nice! great title. for me tho, the poem finishes at languid language. i think the imagery you've chosen for the sea is so good that when you introduce the project and the photographer the poem as a whole is diminished. those first six stanzas tho, off the top of my head i think are the best thing you've written this year. i'd stick them on my wall!or not! i'll be curious to see what others say
Okay, let's get the citicism out of the way first: surely it should be 'hints' - mouths hint but a mouth hints.As for the rest, I liked - eventually - that at first I didn't have a clue what was going on. It was like being in muddied water that suddenly becomes clear and we see what's really going on. It's a great title for a poem and I was so scared you were going to waste it. Quite evocative.I am tempted to agree with Swiss. I'm not sure we need to know what the photographer is going to do next. It doesn't bother me that you've told us though.
wow, thanks swiss! I agree that the second half is a lot less fluid ('scuse the pun!) hi jim! of course, you are right - 'hints' it shall be. I hope this means that you don't think I've wasted the title! thanks for the comments.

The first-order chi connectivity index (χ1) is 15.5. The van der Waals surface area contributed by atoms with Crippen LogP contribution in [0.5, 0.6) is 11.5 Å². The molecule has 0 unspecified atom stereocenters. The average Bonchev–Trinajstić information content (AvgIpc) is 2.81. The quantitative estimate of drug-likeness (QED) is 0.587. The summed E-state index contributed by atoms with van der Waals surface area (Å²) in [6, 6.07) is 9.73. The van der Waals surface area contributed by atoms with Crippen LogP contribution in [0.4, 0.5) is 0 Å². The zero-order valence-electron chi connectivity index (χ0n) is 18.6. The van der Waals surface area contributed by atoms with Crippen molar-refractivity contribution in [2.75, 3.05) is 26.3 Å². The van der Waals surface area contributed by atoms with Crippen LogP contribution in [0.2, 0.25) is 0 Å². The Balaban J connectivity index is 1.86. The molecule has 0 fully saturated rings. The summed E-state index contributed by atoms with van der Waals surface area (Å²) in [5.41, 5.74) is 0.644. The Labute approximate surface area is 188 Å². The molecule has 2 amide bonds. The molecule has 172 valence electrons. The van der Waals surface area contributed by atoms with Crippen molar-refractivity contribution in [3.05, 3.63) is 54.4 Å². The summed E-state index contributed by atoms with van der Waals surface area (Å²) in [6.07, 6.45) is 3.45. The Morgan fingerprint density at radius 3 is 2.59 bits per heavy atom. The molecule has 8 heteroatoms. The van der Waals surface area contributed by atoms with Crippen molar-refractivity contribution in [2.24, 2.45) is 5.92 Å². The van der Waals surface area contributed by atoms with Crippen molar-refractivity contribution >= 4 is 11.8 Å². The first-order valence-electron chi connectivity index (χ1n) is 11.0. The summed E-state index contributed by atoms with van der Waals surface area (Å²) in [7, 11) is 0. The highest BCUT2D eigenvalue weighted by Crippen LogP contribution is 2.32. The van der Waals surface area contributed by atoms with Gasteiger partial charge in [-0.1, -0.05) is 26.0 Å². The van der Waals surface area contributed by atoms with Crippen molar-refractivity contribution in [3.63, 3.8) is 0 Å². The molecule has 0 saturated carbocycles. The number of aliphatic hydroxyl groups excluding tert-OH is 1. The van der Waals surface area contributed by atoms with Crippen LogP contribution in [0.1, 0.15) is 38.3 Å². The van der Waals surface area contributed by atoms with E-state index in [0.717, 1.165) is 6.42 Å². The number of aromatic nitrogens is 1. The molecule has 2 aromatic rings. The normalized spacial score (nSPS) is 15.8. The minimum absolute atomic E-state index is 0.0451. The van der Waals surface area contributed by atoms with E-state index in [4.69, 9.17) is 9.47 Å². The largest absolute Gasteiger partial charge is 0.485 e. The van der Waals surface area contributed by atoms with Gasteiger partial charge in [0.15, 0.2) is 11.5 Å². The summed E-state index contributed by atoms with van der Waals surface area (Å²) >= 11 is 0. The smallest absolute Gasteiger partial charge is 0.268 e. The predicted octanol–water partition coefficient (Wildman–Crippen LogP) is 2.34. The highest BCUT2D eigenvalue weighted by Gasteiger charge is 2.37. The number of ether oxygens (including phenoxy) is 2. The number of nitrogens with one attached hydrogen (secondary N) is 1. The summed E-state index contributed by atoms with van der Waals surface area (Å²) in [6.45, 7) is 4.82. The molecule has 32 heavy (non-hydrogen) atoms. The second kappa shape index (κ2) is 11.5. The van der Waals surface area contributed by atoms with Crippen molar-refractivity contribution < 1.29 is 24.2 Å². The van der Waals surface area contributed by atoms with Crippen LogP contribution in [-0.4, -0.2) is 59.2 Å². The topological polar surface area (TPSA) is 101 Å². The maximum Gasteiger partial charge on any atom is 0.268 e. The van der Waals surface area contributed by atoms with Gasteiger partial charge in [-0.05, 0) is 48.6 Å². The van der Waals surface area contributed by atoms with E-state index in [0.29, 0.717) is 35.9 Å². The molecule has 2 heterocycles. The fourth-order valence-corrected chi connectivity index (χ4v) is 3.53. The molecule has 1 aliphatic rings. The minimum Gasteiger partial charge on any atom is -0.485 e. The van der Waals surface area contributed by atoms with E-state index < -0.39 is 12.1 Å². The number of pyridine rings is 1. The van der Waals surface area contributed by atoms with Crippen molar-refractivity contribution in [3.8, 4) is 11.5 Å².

If I implied that then I'm sorry. It's a good poem but it's a great title. I have a few like that where nothing really could follow the title. Something to bear in mind. I'm actually rather lazy with titles and I keep meaning to not be. I've seen a couple of poets who just number their poems (which I do anyway) but I think (even though I don't do) that a good title should be the key to unlocking a poem not simply a way of indexing it.
I like all of it, I think, but the last two lines especially so don't ditch the end (boom boom).
thanks jim, I think sometimes a title is a great way to unlock a poem though I'm really not into those almost-longer-than-the-actual-poem titles! thanks rachel, I'm glad you like it.
I tend to agree with swiss, the photographer diminishes the mystery and the depth of the initial idea, it all becomes just too explicite! I especially like 'the tilt and fallof the cutaway whorls: the call of the westerlies.'
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